The American Cancer Society is partnering with the Howard University College of Medicine in D.C. and three other historically Black medical schools for the new Diversity in Cancer Research pilot program.
Charles Drew College of Medicine, Meharry Medical College and Morehouse School of Medicine will also receive a portion of the $12 million investment. The focus is on improving equity and inclusion among cancer care researchers while providing funding and mentors.
Carla Williams is an associate professor of medicine and public health at Howard and the interim director of the university’s cancer center. She said Howard is expected to support at least 12 master scholars and 12 additional new researchers over the program’s four-year period. The money will play a crucial role in giving clinical faculty more time to focus on their cancer research and scholarly activities.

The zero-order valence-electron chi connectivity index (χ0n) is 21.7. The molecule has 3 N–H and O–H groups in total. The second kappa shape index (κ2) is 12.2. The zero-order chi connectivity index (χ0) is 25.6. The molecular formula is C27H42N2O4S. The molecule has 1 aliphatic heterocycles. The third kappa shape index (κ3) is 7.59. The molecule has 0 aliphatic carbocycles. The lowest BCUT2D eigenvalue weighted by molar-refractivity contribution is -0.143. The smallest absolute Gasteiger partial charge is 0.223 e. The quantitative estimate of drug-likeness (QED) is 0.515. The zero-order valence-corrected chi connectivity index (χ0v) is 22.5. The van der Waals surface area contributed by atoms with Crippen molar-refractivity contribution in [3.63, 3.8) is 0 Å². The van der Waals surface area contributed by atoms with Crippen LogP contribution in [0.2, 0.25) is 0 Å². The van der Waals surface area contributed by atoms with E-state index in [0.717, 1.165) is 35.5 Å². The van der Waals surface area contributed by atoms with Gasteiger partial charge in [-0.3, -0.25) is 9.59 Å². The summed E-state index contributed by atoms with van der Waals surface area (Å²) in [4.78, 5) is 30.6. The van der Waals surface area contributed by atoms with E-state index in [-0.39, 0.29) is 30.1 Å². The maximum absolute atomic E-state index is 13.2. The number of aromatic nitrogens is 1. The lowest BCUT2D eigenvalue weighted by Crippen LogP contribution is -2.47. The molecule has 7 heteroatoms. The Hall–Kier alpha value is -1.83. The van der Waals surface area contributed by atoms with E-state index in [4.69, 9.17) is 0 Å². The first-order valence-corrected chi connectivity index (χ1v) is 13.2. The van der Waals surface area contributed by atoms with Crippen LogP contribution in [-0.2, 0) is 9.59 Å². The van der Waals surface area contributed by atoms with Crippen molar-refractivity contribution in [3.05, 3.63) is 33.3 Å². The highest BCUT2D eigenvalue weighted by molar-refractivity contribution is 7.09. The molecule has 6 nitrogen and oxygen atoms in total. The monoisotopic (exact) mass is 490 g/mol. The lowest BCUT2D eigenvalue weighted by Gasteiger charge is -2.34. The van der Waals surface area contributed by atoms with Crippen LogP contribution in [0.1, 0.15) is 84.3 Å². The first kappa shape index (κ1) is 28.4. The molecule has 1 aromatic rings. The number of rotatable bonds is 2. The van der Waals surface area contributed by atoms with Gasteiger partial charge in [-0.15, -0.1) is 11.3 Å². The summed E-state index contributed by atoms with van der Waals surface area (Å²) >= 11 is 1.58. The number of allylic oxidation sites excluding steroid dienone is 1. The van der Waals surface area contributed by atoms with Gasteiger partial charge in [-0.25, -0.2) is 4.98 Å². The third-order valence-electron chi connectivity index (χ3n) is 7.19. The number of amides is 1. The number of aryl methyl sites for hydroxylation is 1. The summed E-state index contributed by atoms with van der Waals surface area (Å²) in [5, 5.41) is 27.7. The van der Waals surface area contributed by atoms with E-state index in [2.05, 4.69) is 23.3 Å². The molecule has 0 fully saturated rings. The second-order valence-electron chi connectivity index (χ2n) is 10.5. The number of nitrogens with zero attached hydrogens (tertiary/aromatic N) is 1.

“We’re hoping that this will actually launch the careers of a new generation of scientists and reduce the burden of cancer on communities that have not been historically well served,” Williams said.
“The American Cancer Society is committed to launching the brightest minds into cancer research and to reducing health disparities,” said Dr. William Cance, chief medical and scientific officer for the American Cancer Society. “To accomplish this, we believe it is essential to invest in the minority workforce and their dedicated efforts to solve disparities and establish equity in cancer care.”
The four HBCUs have received Diversity in Cancer Research grants in a pilot program for 2021-2022. Overall, the funds are expected to help launch the careers of 104 researchers at the four HBCUs by 2025.